New Mexico

NM high court shuts down utility’s $5M rate hike to comply with ETA

The New Mexico Supreme Court has ruled on a contentious matter concerning Southwestern Public Service Co.’s proposal to impose an additional charge on its customers, aiming to garner over $5 million in a span of three years. 

This proposed charge, known as a rate rider, was intended to offset the costs associated with augmenting the utility’s renewable energy output as a shift from traditional fossil fuel sources, mandated by the state’s Green New Deal, also known as the Energy Transition Act (ETA).

In New Mexico, the fully Democrat Gov. Michelle Lujan Grisham-appointed Public Regulation Commission (PRC) oversees electricity tariffs. In 2021, the Southwestern Public Service Co. approached the PRC with a request to introduce this rate rider, positioning it as a necessary step toward fulfilling the state’s mandate for increased renewable energy production. 

New Mexico’s legislative framework mandates a significant push toward so-called “renewable” energy, setting strict guidelines for utilities to follow.

However, the PRC turned down this request, citing a need for concrete evidence from Southwestern Public Service Co. regarding their specific plans to invest in or develop new renewable energy projects with the proceeds from the proposed rate hike.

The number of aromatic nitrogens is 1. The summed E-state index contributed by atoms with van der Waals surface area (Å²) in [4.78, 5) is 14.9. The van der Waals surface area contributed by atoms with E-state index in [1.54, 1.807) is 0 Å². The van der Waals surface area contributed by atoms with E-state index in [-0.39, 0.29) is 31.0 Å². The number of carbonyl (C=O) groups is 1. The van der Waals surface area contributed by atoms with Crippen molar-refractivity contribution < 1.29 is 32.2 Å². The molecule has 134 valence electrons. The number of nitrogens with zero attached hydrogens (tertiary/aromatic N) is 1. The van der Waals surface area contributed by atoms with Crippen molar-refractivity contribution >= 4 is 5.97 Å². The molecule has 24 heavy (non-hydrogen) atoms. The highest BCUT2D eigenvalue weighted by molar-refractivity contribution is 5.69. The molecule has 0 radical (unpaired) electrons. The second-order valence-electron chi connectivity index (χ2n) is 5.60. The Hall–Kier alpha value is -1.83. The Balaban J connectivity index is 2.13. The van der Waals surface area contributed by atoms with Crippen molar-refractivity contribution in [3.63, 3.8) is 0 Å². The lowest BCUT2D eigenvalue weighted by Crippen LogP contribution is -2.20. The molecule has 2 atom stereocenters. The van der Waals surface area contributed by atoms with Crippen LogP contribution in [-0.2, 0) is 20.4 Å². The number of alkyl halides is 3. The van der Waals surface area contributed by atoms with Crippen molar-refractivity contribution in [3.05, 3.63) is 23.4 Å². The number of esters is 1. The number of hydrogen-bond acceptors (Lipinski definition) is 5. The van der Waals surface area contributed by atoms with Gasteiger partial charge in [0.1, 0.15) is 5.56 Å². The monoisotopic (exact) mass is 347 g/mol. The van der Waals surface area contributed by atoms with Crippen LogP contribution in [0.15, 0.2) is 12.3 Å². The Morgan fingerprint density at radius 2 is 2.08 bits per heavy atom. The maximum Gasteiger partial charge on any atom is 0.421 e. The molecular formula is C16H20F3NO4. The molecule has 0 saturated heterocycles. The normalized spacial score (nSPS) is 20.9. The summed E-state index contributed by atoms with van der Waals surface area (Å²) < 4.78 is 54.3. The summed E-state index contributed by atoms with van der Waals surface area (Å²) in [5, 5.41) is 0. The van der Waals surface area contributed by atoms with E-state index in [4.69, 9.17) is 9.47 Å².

The state’s highest court has now affirmed the PRC’s decision, providing clarity on the issue. The court’s judgment underscored that the legislation encouraging the shift toward renewable energy was designed to promote the actual development and acquisition of clean energy resources. 

The justices pointed out that the utility company’s proposal failed to demonstrate how it would contribute to expanding renewable energy infrastructure, thus falling short of the legislative intent behind financial incentives for a “clean” energy transition. 

With utilities unable to increase rates for costly new eco-leftist mandates, it is unclear what utilities will be forced to do if no rate hikes are granted due to the apparent steep requirements mandated by the Democrat-run state.

See what grade New Mexico gets for its tax burden

Each state in the U.S. has its unique approach to taxation, significantly influencing residents’ financial health. The increasing trend of remote work has further fueled the discussion around the impact of state taxes, as individuals are no longer bound to live near their workplaces.